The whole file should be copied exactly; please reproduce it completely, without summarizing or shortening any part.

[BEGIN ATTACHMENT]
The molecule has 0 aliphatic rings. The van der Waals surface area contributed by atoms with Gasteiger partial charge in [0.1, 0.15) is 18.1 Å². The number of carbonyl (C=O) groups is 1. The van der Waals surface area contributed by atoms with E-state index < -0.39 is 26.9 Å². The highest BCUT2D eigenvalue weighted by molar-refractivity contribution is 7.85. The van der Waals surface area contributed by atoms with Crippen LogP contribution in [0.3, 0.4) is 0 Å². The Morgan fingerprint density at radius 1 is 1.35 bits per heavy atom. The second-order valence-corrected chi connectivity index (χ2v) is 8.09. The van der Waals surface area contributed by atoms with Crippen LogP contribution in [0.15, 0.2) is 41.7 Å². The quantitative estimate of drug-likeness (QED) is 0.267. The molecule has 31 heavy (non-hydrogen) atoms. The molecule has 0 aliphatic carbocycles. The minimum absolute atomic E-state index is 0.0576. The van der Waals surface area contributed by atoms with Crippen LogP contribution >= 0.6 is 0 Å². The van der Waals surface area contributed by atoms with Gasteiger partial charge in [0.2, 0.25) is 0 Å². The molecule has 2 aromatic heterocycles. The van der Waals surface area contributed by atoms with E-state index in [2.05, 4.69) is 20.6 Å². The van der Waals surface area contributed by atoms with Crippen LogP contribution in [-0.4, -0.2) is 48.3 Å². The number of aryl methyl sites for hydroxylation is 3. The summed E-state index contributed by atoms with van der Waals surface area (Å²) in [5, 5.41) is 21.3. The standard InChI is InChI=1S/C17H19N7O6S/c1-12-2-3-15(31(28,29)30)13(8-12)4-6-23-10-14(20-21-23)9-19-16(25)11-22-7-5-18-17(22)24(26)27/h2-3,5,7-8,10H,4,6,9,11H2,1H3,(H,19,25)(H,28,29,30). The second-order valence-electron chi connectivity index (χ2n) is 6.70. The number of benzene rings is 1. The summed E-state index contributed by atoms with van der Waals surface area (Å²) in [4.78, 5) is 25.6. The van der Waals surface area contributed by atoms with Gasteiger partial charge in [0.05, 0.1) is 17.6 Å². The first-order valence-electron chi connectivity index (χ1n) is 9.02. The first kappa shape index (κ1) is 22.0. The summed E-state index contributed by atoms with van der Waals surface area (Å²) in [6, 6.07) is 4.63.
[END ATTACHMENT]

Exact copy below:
The molecule has 0 aliphatic rings. The van der Waals surface area contributed by atoms with Gasteiger partial charge in [0.1, 0.15) is 18.1 Å². The number of carbonyl (C=O) groups is 1. The van der Waals surface area contributed by atoms with E-state index < -0.39 is 26.9 Å². The highest BCUT2D eigenvalue weighted by molar-refractivity contribution is 7.85. The van der Waals surface area contributed by atoms with Crippen LogP contribution in [0.3, 0.4) is 0 Å². The Morgan fingerprint density at radius 1 is 1.35 bits per heavy atom. The second-order valence-corrected chi connectivity index (χ2v) is 8.09. The van der Waals surface area contributed by atoms with Crippen LogP contribution in [0.15, 0.2) is 41.7 Å². The quantitative estimate of drug-likeness (QED) is 0.267. The molecule has 31 heavy (non-hydrogen) atoms. The molecule has 0 aliphatic carbocycles. The minimum absolute atomic E-state index is 0.0576. The van der Waals surface area contributed by atoms with Crippen LogP contribution >= 0.6 is 0 Å². The van der Waals surface area contributed by atoms with Gasteiger partial charge in [0.2, 0.25) is 0 Å². The molecule has 2 aromatic heterocycles. The van der Waals surface area contributed by atoms with E-state index in [2.05, 4.69) is 20.6 Å². The van der Waals surface area contributed by atoms with Crippen LogP contribution in [-0.4, -0.2) is 48.3 Å². The number of aryl methyl sites for hydroxylation is 3. The summed E-state index contributed by atoms with van der Waals surface area (Å²) in [5, 5.41) is 21.3. The standard InChI is InChI=1S/C17H19N7O6S/c1-12-2-3-15(31(28,29)30)13(8-12)4-6-23-10-14(20-21-23)9-19-16(25)11-22-7-5-18-17(22)24(26)27/h2-3,5,7-8,10H,4,6,9,11H2,1H3,(H,19,25)(H,28,29,30). The second-order valence-electron chi connectivity index (χ2n) is 6.70. The number of benzene rings is 1. The summed E-state index contributed by atoms with van der Waals surface area (Å²) in [4.78, 5) is 25.6. The van der Waals surface area contributed by atoms with Gasteiger partial charge in [0.05, 0.1) is 17.6 Å². The first-order valence-electron chi connectivity index (χ1n) is 9.02. The first kappa shape index (κ1) is 22.0. The summed E-state index contributed by atoms with van der Waals surface area (Å²) in [6, 6.07) is 4.63.